Trying to be BETTER than the audience actually makes you worse.  If you could see just like them, you could give them what they want and then you would be good enough.  And then… you would be good.




What’s the BEST thing I could write??!!?  That’s why there’s not more writing here in the old blogosphere! You think, “What would be good to write here? What would be REALLY special??! WHAT WOULD BE SO MIND BLOWING AWESOMELY AMAZING THAT IT WOULD MAKE PEOPLE’S EYES WATER WITH VISUAL DELIGHT??!!?” And then you think of it.

You come up with something REALLY GOOD.

And then you think… OK… Got it. But… IF I came up with something that’s good, I must have something better. Ohhh something really blindingly spine bending.

Then you come up with it. YES!!!

Then what do you do?!? (Come on, you know where I’m going).


And ten months later you are coming up with this Skin ripping eye burning, jaw clenching monkey twisting fantastic stuff that NOBODY will ever know about because you are always thinking, IT ISN’T GOOD ENOUGH.

Happens all the time. The first TV show is OK. You turn the channel… and again you turn the channel. In the 10,000 channel reality, you turn the channel for a half an hour and decide on the show you originaly thought was pretty decent. Then you realised it’s just about done because you’ve been looking forward instead of seeing what’s in front of you.

How many of you are in relationships and looking out at someone else and thinking of “TRADING UP” if you know what i mean? “I can do better than you!”

Yeah… I’ll tell you something; the unknown new exciting person is going to often look on the surface better than the old, known ‘significant other’ whom you’ve heard fart, seen in sickness and heard YELL at you about something insane (it’s always about something insane).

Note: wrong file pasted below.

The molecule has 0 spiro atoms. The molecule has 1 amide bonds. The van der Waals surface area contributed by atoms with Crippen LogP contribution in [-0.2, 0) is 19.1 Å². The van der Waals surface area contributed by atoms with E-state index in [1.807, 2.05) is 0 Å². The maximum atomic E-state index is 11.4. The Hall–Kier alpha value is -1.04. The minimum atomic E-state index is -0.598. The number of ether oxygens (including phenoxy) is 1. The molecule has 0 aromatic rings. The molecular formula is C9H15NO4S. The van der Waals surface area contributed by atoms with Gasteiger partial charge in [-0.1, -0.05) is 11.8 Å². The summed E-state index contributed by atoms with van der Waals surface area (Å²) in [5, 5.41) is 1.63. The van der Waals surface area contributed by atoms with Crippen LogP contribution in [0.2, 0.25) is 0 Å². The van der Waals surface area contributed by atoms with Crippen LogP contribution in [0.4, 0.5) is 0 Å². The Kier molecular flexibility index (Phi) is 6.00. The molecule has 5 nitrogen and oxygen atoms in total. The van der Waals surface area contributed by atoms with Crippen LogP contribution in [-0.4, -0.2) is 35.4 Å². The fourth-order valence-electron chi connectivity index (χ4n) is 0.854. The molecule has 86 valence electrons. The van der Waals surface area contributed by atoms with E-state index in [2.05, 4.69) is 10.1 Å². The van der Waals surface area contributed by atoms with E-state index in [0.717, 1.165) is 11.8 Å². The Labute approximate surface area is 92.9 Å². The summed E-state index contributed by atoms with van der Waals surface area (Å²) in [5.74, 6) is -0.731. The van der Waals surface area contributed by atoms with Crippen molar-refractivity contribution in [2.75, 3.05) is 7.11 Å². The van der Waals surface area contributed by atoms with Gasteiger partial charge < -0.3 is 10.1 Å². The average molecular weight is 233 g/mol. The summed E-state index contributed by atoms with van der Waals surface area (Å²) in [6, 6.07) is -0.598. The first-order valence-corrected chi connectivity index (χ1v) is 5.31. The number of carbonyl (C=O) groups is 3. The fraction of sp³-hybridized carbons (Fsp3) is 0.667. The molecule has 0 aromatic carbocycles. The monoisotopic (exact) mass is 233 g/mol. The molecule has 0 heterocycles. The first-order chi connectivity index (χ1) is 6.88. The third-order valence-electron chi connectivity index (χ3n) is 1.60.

I’m not saying settle. I’m just explaining ONE reason why I don’t write as much as I could write. Also… I am explaining why as improvisers people often mess up their work.

Stop LOOKING so hard. Express NOW. There probably IS a better idea but there are a lot of worse ideas too and if you look too hard, no matter how good the idea is, everyone will be unimpressed because the birth of the idea, word or thought was just too painful to watch.


Condensed Festivals… An alternate face for impro gatherings


On September 26 in Bogota, Colombia, the fast and physical La Gata will be hosting a mini international festival with Nadine Antler from Germany and Shawn Kinley from Canada.  For 10 days we will play and perform in a slightly different kind of a get together.

What we usually expect from an improvisation festival is a partyfest of shows, groups and get togethers, with a smattering of workshops.  I don’t mind these things but I always leave feeling like I didn’t meet everyone I wanted to, nor did I get enough time with the people I met.  On top of that, where some festivals program so many shows on top of each other, you rarely get to see everyone work… especially when groups perform only once or twice.

LaGata’s get together will be focussed a little more on the mixing and sharing of ideas, concentrating on the relationship of fewer people.  festival time for improvisers

In 2010, the Loose Moose hosted a similar event at “The Summit”.  It was a two week event with La Gata and Teatre Isenkram from Oslo, Norway.  It was great.

The focus was on exploration and workshops.  Keith Johnstone was in for a couple of days and we all hosted days of workshops with each other.

The thing I like about these gatherings is that you  get to play with each other.  You learn some skills and you get to work with each other multiple times on stage.

In a reality of increasing costs for flights and accommodation, this might be a reasonable alternative to the multi-group events that see each group perform only once or twice per visit.